SHSU Faculty Member Active
Sam Houston State University faculty member Michael Warnock is involved in an unusual project to save a rare East Texas plant known as the Neches River rose-mallow.
In Rare Plant Protection
The plant is found only within Trinity, Houston and Cherokee counties and is restricted to regularly flooded marshes and wetlands. Due to its rarity, it is a candidate for listing under the Endangered Species Act.
The rose-mallow is a perennial herb growing three to seven feet tall and producing flowers between June and September. The flowers are large, creamy-white in color, and have a deep red spot at the base. The blossoms close at night and open in the day's sun.
An agreement to protect and manage the plant, which is found in only three Texas counties, was signed in Huntsville recently between Champion International Corporation, the U. S. Fish and Wildlife Service, and the Texas Parks and Wildlife Department.
The conservation agreement is the first signed by a private landowner in Texas to manage and protect a rare plant, and one of only a handful of such agreements in the United States. According to the agreement, Champion will establish a management area on its Trinity County lands on which the rose-mallow is found.
Warnock, a botanist who is also director of the Texas Regional Institute for Environmental Studies at Sam Houston State University, said that the plant is found within the flood plains of the Angelina, Neches and Trinity rivers, and that there is only one population each in Trinity, Houston and Cherokee counties.
The Champion site is on White Rock Creek, a tributary of the Trinity River.
"If enough populations of the rose-mallow can be located and protected, listing might not be required," said Warnock. "Champion deserves recognition for their proactive approach to endangered species issues in East Texas."
The three parties involved in the recent agreement will share expertise and cooperate to provide protection and management for the rose-mallow population.
"We are very excited about this agreement," said Lynn Starnes, geographic manager for Texas Region II of the U. S. Fish and Wildlife Service. "Most endangered species in Texas will never be recovered without the support of private landowners."
"We have been very pleased with Champion's enthusiasm for conservation efforts," said Kathy Nemec, a biologist in the service's Houston office. "The plant is so rare that the protection of every site is critically important to recovery."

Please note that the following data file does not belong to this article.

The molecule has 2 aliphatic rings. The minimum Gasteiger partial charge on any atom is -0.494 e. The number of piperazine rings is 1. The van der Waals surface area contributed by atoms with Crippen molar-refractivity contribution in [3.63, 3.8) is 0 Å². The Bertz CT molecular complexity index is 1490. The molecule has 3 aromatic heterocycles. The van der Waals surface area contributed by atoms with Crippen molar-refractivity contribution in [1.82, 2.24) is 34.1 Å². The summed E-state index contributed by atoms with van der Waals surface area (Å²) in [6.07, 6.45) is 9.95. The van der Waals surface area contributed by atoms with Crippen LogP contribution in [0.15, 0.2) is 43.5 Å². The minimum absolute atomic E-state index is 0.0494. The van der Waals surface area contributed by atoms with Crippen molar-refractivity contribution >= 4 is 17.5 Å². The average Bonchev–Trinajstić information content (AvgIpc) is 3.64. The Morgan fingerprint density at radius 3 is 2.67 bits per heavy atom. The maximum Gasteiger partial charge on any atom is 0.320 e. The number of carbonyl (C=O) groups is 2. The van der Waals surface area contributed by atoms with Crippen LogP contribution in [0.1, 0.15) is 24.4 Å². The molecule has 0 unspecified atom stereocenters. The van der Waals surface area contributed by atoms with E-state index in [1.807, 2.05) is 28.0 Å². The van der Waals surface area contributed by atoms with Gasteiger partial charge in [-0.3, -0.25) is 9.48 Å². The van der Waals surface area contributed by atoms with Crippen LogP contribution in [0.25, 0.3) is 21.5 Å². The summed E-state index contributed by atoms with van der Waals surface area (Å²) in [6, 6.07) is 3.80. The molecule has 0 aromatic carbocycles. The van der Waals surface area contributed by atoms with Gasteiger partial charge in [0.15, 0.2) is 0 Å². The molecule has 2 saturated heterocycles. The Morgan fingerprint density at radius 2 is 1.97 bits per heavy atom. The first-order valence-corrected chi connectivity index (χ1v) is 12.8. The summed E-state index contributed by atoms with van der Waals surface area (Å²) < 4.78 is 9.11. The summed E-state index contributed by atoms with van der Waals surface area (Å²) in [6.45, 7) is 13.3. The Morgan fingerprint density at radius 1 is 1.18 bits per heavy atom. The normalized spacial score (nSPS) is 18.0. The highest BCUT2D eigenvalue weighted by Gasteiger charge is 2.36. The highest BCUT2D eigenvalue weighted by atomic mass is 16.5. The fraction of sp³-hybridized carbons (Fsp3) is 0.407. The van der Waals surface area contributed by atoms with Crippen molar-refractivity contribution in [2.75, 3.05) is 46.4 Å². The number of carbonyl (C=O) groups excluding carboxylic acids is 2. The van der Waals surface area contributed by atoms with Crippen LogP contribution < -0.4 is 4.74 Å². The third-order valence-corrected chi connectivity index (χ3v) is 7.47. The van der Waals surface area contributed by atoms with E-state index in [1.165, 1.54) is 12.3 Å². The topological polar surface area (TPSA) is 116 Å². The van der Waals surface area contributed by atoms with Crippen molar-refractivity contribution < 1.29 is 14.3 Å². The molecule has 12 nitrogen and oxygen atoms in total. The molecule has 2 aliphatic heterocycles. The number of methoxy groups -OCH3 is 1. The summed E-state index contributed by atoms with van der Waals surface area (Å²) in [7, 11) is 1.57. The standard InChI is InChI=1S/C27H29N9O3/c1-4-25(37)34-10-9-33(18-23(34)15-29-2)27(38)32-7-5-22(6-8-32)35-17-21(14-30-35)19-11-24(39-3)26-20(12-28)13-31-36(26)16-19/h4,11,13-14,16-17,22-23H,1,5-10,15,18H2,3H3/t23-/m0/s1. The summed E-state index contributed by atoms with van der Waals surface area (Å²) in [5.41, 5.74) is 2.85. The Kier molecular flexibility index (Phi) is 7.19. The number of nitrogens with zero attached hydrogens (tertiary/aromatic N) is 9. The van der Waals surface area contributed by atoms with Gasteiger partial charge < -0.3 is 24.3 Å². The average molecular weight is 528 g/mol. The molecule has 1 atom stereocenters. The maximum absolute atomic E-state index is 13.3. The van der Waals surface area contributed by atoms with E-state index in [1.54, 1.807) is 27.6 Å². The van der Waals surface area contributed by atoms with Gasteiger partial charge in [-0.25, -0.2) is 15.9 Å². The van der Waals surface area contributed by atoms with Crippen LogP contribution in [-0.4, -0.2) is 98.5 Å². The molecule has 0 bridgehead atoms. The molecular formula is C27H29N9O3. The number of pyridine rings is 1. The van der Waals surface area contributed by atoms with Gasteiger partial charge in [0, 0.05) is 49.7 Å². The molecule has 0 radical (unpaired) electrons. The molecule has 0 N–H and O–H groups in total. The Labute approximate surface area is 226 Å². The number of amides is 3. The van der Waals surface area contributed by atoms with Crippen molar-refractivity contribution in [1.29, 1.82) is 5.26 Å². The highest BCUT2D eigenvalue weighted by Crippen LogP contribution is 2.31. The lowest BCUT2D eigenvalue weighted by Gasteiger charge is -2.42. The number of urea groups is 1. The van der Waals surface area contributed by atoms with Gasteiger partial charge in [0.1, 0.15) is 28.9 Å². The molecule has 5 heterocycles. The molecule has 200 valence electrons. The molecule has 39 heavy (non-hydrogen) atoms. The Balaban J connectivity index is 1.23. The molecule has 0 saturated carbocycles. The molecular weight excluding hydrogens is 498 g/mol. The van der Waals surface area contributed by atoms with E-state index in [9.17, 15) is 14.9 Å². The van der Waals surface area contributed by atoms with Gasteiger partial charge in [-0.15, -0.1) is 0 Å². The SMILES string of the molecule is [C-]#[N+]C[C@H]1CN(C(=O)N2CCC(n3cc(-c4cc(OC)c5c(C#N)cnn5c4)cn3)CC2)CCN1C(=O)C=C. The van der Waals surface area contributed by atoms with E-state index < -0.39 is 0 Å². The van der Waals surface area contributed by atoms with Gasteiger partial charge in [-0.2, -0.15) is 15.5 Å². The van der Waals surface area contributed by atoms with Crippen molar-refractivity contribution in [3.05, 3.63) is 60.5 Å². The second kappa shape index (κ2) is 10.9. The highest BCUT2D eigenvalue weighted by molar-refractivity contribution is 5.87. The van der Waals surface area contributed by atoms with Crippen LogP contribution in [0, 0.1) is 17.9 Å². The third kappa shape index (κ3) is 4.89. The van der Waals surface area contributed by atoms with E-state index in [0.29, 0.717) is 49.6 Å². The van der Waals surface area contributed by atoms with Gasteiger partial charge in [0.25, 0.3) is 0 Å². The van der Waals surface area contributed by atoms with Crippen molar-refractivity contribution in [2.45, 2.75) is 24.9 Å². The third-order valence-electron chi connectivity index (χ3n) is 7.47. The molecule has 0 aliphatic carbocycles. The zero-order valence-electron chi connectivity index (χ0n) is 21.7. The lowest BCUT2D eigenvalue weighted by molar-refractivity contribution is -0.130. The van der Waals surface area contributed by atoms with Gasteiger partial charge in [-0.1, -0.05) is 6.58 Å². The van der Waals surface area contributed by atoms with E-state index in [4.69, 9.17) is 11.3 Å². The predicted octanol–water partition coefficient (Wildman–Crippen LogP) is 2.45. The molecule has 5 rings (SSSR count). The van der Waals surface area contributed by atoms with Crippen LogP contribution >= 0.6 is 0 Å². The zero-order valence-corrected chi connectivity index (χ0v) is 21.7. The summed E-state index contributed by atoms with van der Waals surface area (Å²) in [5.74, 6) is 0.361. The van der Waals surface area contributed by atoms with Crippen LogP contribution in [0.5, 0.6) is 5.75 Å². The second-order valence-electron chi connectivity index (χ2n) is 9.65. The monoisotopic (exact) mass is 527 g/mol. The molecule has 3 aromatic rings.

Gary Graham, chief of the endangered resources program of the Texas Parks and Wildlife Department, said, "These kinds of efforts, when led by industry, provide a very positive direction for conservation in Texas for the future."
"The goal of this protection program is to provide a habitat which will enable the rose-mallow to survive and expand in East Texas," said David Baggett of Huntsville, Champion's regional wildlife manager. "Our hope is to reduce the need for listing the species as threatened or endangered by working together."
Max Ekenberg, general manager of Champion's Forest Resources Division, which manages over a million acres of company land in East Texas, said that Champion is committed to "total environmental stewardship."
Champion has a number of other agreements with the Fish and Wildlife Service, U. S. Forest Service, Texas Forest Service, Texas Parks and Wildlife Department, and environmental groups such as the Nature Conservancy, to provide habitat, management and protection for rare species.
These agreements deal with red-cockaded woodpeckers, Louisiana pine snakes, the Houston toad, longleaf pine ecosystems, wetlands, and hardwood bottom lands.
Champion is an integrated forest products company with significant operations in the U. S., Brazil and Canada. The company is a major producer of coated and uncoated papers and market pulp. It also produces selected papers for packaging, as well as lumber and plywood, and manages more than 10 million acres of forest lands supporting its manufacturing facilities.
SHSU Media Contact: Frank Krystyniak
Champion Media Contact: David Baggett (409) 291-3381
Jan. 27, 1998